From David Clayton’s blog, The Way of Beauty, here is an article that provides a wonderful exposition of the liturgical theological symbolism contained within the Mond Crucifixion altarpiece by Raphael. ~ particularly appropriate as we enter into Holy Week and … Continue reading
Readers might appreciate this concise but worthy column by Robert Reilly over at The Catholic Thing gathering up some of the rich insights of Pope Benedict regarding sacred music: The Sound of Faith Here’s an excerpt: Where does inspiration come from to create … Continue reading
“The sacred liturgy and doctrine are intertwined and the experiential dimension of the liturgy is a profound moment for catechesis and conversion.” Continue reading
Should we hold our church buildings responsible for the ways in which they serve, structure, and support our liturgical celebrations? Should we expect our buildings to convey to us signs and symbols of heavenly realities? Should our churches be designed with the dual purposes of our litrugical celebrations precisely in mind – that is, for the glorification of God and the sanctification of Man?
The answer of course is, Yes. We should rightfully demand much of our sacred architecture; particularly so as we are more and more aware of its intrinsically sacramental role and the abundance of meaningful precedents throughout salvation history of places and spaces and structures that assist God’s people in offering sacrificial worship back to Him. Continue reading
“The beauty and harmony of the churches, destined to give praise to God, also draws us human beings, limited and sinful, to convert to form a “cosmos,” a well-ordered structure, in intimate communion with Jesus, who is the true Saint of saints.” Continue reading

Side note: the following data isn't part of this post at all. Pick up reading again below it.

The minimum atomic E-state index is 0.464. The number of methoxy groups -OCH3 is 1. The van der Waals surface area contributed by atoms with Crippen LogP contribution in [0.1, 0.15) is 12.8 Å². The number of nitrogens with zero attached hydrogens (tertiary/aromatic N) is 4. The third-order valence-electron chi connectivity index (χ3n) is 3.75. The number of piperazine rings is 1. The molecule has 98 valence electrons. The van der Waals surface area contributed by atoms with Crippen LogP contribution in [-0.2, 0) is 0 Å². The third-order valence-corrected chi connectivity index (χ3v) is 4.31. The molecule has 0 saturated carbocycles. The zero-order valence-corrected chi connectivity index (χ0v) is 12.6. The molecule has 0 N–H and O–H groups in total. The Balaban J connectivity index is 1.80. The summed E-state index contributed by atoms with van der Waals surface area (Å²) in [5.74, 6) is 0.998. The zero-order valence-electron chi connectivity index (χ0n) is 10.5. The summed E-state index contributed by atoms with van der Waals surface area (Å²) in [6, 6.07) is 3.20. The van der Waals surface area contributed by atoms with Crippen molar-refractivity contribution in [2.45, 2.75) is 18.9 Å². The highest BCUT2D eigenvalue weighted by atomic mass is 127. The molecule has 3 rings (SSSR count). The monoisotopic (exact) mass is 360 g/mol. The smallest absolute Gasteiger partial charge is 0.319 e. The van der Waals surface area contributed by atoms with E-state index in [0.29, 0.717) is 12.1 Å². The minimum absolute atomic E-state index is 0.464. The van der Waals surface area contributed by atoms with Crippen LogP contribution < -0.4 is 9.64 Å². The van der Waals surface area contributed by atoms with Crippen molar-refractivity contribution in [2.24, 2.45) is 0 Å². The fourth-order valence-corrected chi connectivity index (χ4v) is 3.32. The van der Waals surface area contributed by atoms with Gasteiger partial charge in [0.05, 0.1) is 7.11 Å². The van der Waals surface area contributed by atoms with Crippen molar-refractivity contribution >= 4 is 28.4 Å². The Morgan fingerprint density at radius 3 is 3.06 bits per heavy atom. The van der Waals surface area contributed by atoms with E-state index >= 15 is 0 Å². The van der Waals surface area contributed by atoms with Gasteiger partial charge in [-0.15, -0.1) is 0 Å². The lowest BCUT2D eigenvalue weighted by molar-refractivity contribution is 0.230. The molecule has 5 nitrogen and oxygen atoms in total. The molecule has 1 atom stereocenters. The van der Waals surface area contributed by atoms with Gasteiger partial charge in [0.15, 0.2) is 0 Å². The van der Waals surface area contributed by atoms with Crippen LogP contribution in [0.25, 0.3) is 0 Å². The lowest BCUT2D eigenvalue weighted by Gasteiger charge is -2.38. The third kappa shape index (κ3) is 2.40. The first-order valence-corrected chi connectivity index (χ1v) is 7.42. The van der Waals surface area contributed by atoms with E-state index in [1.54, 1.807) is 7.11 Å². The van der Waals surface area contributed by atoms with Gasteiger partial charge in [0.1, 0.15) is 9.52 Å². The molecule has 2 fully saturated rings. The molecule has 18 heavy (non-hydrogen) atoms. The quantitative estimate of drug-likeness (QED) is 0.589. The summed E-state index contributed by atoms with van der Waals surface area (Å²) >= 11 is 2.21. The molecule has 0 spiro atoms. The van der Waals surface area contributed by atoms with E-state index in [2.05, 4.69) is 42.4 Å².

As Catholics in the Latin Rite we eagerly anticipate the introduction of the new English translation of the Roman Missal this Advent – on the first Sunday of the new liturgical year. . Admittedly this is a non-architectural topic, but … Continue reading
I have been wondering for a while if I ought to share some thoughts regarding the title chosen for this blog: Tradition in Continuity: Considerations for the Development of Catholic Sacred Architecture. I did not expect that my Bishop would in … Continue reading
Catholic sacred architecture – from its most humble origins in the catacombs of imperial Rome to its most noble cathedrals throughout Christendom – has been intimately connected with the Communion of Saints. Our church buildings are set apart for Christian worship and convey to us the reality of the entire Church – militant, suffering and triumphant – together worshipping the Lord. Continue reading
Here is another excerpt from the text I had mentioned in my previous post. In this passage the author, writing almost sixty years ago, touches briefly on the needs of a church building, and describes the ways in which an … Continue reading
I recently came across a rather plain looking book in the office of another fellow Catholic architect. The book’s cover caught my eye because it was noticeably older than most of the volumes on the shelf. I was pleased to see its title – Church Building & Furnishing: The Church’s Way, A Study in Liturgical Law. Authored by J. B. O’Connell and published in 1955, its approach and contents are particularly interesting – the presentation of the ways in which a church building participates in the sacred liturgy within and according to the Church’s liturgical law and rubrics. I have included a wonderful excerpt from the introductory chapter regarding the nature of each and every church building as it relates to its specifically liturgical origin and purpose. Continue reading
The appropriateness of a work of art or architecture is thus “demonstrated by the work’s ability to bear the weight of mystery, awe, reverence and wonder that the liturgical action expresses.” The section continues: “Art that is used in worship therefore must evoke wonder at its beauty but lead beyond itself to the invisible God.” Continue reading